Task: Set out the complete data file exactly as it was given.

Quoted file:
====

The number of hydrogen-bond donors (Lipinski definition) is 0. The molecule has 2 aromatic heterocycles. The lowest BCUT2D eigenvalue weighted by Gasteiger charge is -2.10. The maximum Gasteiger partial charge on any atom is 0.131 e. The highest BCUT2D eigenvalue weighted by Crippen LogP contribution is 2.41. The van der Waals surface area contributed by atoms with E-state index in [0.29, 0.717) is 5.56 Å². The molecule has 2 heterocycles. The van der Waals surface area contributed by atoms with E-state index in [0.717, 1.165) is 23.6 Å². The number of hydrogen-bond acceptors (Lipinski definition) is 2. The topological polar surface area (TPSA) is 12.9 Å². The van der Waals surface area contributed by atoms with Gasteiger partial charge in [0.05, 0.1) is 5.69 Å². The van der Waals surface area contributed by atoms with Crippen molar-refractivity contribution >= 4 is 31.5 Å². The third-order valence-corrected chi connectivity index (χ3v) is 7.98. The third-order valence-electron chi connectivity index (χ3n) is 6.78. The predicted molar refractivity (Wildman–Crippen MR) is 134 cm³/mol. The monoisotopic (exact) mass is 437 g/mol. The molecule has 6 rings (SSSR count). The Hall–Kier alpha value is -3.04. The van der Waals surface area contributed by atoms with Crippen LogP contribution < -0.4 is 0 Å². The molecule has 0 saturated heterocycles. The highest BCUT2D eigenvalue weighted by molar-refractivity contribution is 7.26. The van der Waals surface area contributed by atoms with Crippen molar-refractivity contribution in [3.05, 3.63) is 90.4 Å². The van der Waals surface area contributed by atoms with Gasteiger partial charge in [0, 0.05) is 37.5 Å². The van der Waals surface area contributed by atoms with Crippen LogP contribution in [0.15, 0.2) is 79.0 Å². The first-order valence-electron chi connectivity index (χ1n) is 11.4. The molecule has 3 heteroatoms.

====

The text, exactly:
The number of hydrogen-bond donors (Lipinski definition) is 0. The molecule has 2 aromatic heterocycles. The lowest BCUT2D eigenvalue weighted by Gasteiger charge is -2.10. The maximum Gasteiger partial charge on any atom is 0.131 e. The highest BCUT2D eigenvalue weighted by Crippen LogP contribution is 2.41. The van der Waals surface area contributed by atoms with E-state index in [0.29, 0.717) is 5.56 Å². The molecule has 2 heterocycles. The van der Waals surface area contributed by atoms with E-state index in [0.717, 1.165) is 23.6 Å². The number of hydrogen-bond acceptors (Lipinski definition) is 2. The topological polar surface area (TPSA) is 12.9 Å². The van der Waals surface area contributed by atoms with Gasteiger partial charge in [0.05, 0.1) is 5.69 Å². The van der Waals surface area contributed by atoms with Crippen molar-refractivity contribution >= 4 is 31.5 Å². The third-order valence-corrected chi connectivity index (χ3v) is 7.98. The third-order valence-electron chi connectivity index (χ3n) is 6.78. The predicted molar refractivity (Wildman–Crippen MR) is 134 cm³/mol. The monoisotopic (exact) mass is 437 g/mol. The molecule has 6 rings (SSSR count). The Hall–Kier alpha value is -3.04. The van der Waals surface area contributed by atoms with Crippen LogP contribution < -0.4 is 0 Å². The molecule has 0 saturated heterocycles. The highest BCUT2D eigenvalue weighted by molar-refractivity contribution is 7.26. The van der Waals surface area contributed by atoms with Crippen molar-refractivity contribution in [3.05, 3.63) is 90.4 Å². The van der Waals surface area contributed by atoms with Gasteiger partial charge in [0, 0.05) is 37.5 Å². The van der Waals surface area contributed by atoms with Crippen LogP contribution in [0.15, 0.2) is 79.0 Å². The first-order valence-electron chi connectivity index (χ1n) is 11.4. The molecule has 3 heteroatoms.